So, we still got to blaze straight through the middle, after the little turn-around, where I got to gauge my place again (I was now sixth, and the girl I broke away from wasn’t far behind). There was a rock band playing at mile 5.5 actually, which was pretty cool. At that point I was kind of alone, just chasing one girl, so it felt a little weird. Sorry for not cheering or anything, guys. Hopefully I smiled or something.

Miles 5-8: 6:57, 6:41, 6:39, 6:37

The clock sitting at mile six indicated I was running basically the same average pace as my 10k PR (from last summer). I still felt like I had a couple more gears, one of which I had switched on just as I entered the straight walkway through campus. This was subconsciously my plan (I think). At the turn by the softball field, the girl just ahead of me started to continue straight, so I yelled, “go left!” (I’m too nice to have let her find out when she reached a random grass field and tree line…). We entered earshot of the band again, and ran onto the road leading to the trail that would take us back to the park. The effort was beginning to feel harder at that point, but I had dropped down to 6:35-40 by then, so that made sense. One good thing about the course being different from what we’d thought was that by the time we got off the path and onto Paxson, mile eight was actually done.

Then, THE WIND came. I am not one to complain about the elements; they are race conditions one cannot control. But OH MY GOSH THE WIND DURING MILE 9 WAS HORRIBLE. I guess I never experienced being held back by the wind during a race before. It certainly made up for the course being pancake flat – there might as well have been a big hill on Paxson right there. I was gaining on the girl ahead of me, but I felt like we were running the same exact pace, and the wind was sucking the energy I would’ve used for a two-mile kick out of me. I couldn’t wait to turn right just to get out of the direct headwind (and it was very direct). It got marginally better. There was more of a crowd on that small road, and a couple guys said my name and told me to “go get her”…not sure who you were but thank you, I really did try! I kind of wish I could go back and re-do this ending (and smile for the camera at the finish…I still look like I’m wind-battered) – catch the girl and steal the AG win and the last spot on the “Leaderboard” chart at the top of the results…but it didn’t happen. And I guess it’s okay. I kicked it in as much as I could at that point and finished sixth overall with a time of 1:08:24.2 (miles 9 & 10: 6:55, 6:32). I placed second in my age group (F20-24), missing first by 1.7 seconds…but as I explained, it was one of those instances when more ground would have been needed for me to make up that time; I was significantly farther away from her a mile or two before!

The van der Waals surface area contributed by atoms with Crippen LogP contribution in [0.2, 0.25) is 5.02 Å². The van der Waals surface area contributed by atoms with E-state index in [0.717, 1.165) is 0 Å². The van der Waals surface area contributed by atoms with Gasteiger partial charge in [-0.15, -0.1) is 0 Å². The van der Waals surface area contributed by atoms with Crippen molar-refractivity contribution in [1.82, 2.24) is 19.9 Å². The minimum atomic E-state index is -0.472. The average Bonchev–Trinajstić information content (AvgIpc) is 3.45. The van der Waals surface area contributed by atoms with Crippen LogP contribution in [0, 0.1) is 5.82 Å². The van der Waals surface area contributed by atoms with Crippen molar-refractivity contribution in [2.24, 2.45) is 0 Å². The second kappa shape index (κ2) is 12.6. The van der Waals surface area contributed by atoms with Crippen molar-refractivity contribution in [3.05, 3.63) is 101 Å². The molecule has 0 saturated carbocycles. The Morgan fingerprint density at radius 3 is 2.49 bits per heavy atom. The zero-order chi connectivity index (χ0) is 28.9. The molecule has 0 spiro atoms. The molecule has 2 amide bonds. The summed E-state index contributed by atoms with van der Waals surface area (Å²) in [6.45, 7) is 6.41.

Some official finish pics…

(closer...closer...)

(closer…closer…)

I seriously smiled for the first eight miles...where are those photos?!

I seriously smiled for the first eight miles…where are those photos?! I want to photoshop out my face, ha.

If you were wondering how Steve did with his pacing duties after last weekend‘s speedy course preview tempo, the answer is very well: 1:09:48.1, finishing just three places behind me. He was almost invited onto the podium to receive his first place 25-29 female award, but it was quickly realized he was a.) a pacer, and b.) male. When I went up to receive my AG medal, I learned that the girl I’d been chasing for the whole race, Allison, works at another Running Company (in NYC)! Her mom ended up winning her age group too. So, I would’ve ruined it for them if I’d beaten her in the last mile, right? We’ll just leave it at that.

"Where is third?"

“Where is third?”

I had an awesome time after the race chatting with so many awesome people. It was really great to hear some of them say they were glad I told them about the race at the store, that they read the course preview on my blog, and that they were inspired to see me up near the front at the turn-arounds. I can’t thank the ladies who cheered for me while they were also running enough! Also, major shout-out to Black Girls Run – they had such a huge, supportive, positive team! Great signs, great cheering, great post-race dancing! (Look for a BGR singlet somewhere you least expect it soon…such as on a 120-lb white guy on the Oklahoma River, but I won’t mention names.)

I could go ahead and list the 10 best things about this race, but it can be summed up with this:

It was like a party with a 10 mile PR in the middle. Can it get better than that? Oh wait, yes, I forgot to take a picture of the banana I had dipped in chocolate. And [good] beer. That’s excusable, I think.